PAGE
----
How To Read A Supplement Label

by Larry Trivieri Jr

Before purchasing and using a nutritional supplement, it is important that you understand the quality of the product you are considering. In order to be better informed, we recommend that you always read the product label first. Here are some guidelines for doing so.

            Nutritional supplements (also known as “dietary supplements”) include vitamins, minerals, herbs, essential fatty acids (EFAs), and other nutrients derived or synthesized from food sources. Such supplements, according to the Dietary Supplement Health and Education Act (DSHEA) of 1994, are not considered drugs and therefore are not required to be reviewed by the Food and Drug Administration (FDA) before entering the marketplace. However, the FDA does regulate what claims supplement manufacturers can make about their products, and this information is usually contained on the product label.

            Typically, product labels consist of a statement of identity, a structure-function claim, the form of product and net contents, directions for use, a supplement facts panel, a listing of other ingredients, and the name and address of the manufacturer. In the statement of identity you should find the brand name of the product and wording that clearly identifies the product as a “dietary supplement.” This will be followed by the structure-function claim, which explains the health benefits of the nutrients the product contains, along with a required disclaimer saying, “This statement has not been evaluated by the Food and Drug Administration. This product is not intended to diagnose, treat, cure, or prevent any disease.”

            Structure-function claims cannot say that a product or nutrient treats a disease, so be wary of any products for which such claims are made. But structure-function claims can state the role or function of the nutrient or nutrients in the body. For example, a multivitamin/multimineral formula with a structure function claim stating “Helps support immune function” is perfectly acceptable. The federally required disclaimer means exactly what it says—that the FDA has not evaluated the claim, and no diagnostic, treatment, prevention, or curative claims can be made about the product in question. This is simply a formality in accordance with the DSHEA legislation.

            The form of product and net contents informs you about the form the product is in and the amount of its contents. Products can come in a variety of forms, such as capsule, tablets, liquid, or powder. If capsule or tablet forms are used, the label should tell you the amount of capsules or tablets the product contains. If the product is in liquid or powder form, the total weight (usually ounces) will be listed.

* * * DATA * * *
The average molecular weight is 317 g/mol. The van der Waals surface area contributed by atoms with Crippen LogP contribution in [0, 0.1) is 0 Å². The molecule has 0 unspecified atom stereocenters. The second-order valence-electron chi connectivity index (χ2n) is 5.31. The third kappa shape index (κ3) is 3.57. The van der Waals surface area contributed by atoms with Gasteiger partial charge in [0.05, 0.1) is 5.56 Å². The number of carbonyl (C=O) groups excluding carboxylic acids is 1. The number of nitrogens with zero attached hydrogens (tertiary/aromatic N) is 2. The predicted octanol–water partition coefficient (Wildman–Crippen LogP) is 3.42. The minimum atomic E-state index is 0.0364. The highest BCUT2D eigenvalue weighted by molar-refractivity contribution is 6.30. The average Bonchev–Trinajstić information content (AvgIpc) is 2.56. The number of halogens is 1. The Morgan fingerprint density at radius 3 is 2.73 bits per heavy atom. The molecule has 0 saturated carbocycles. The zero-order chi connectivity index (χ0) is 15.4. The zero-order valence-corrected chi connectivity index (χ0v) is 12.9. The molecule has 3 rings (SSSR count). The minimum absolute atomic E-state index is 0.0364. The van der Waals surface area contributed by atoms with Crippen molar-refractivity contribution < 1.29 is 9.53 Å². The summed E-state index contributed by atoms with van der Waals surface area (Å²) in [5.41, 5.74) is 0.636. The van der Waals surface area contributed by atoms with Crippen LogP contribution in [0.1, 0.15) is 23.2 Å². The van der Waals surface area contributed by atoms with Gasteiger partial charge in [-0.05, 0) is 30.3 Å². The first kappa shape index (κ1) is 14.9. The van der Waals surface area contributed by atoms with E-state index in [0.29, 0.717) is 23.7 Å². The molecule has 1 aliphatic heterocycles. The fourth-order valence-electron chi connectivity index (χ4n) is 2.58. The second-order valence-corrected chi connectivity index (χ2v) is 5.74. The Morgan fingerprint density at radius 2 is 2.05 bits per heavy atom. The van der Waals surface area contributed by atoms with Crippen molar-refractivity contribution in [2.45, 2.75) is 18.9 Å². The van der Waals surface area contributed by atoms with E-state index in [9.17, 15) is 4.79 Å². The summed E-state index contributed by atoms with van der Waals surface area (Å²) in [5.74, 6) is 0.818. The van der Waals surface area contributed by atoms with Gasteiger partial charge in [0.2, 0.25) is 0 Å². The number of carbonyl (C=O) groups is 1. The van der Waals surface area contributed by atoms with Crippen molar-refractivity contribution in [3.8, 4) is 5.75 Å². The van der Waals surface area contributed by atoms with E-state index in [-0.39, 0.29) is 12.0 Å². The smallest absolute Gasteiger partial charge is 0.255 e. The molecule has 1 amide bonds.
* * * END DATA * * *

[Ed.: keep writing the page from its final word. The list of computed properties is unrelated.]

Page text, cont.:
The directions for use on the label tell you how the product is intended to be taken. For example, the label may say, “Take one capsule daily.” Pay attention to these directions and do not exceed the serving size of the product that is recommended.

            The supplement facts panel is something you should pay particular attention to. There, you will find the listed serving size (e.g., one tablet, one capsule, etc.) of the product, as well as the active ingredients it contains, along with the amount of each ingredient per serving and the total percentage of the recommended daily intake (RDI) the product supplies for each nutrient. If an asterisk follows any of the ingredients, this means that no daily value has been established for that particular nutrient.

            The other ingredients list supplies a complete listing of all the ingredients used in the formulation and manufacture of the product. Such ingredients will be listed in descending order, based on how much of each ingredient was used, with the most prevalent ingredient listed first, and the least prevalent ingredient listed last. Common ingredients in this listing include gelatin, water, binders, fillings, and coatings. Ideally, you should look for products that do not contain the last three.

            Finally, the label should supply you with the name and address of the product’s manufacturer or distributor, including the zip code and, ideally, a telephone number or web site address through which you can contact the company. If the product you are considering does not include all of the above information, we advise that you avoid purchasing it. And definitely be suspicious of any product that comes with a label claiming it can cure or treat a specific disease condition.

(This article is adapted from The Acid-Alkaline Lifestyle by Larry Trivieri Jr and Neil Raff, MD.

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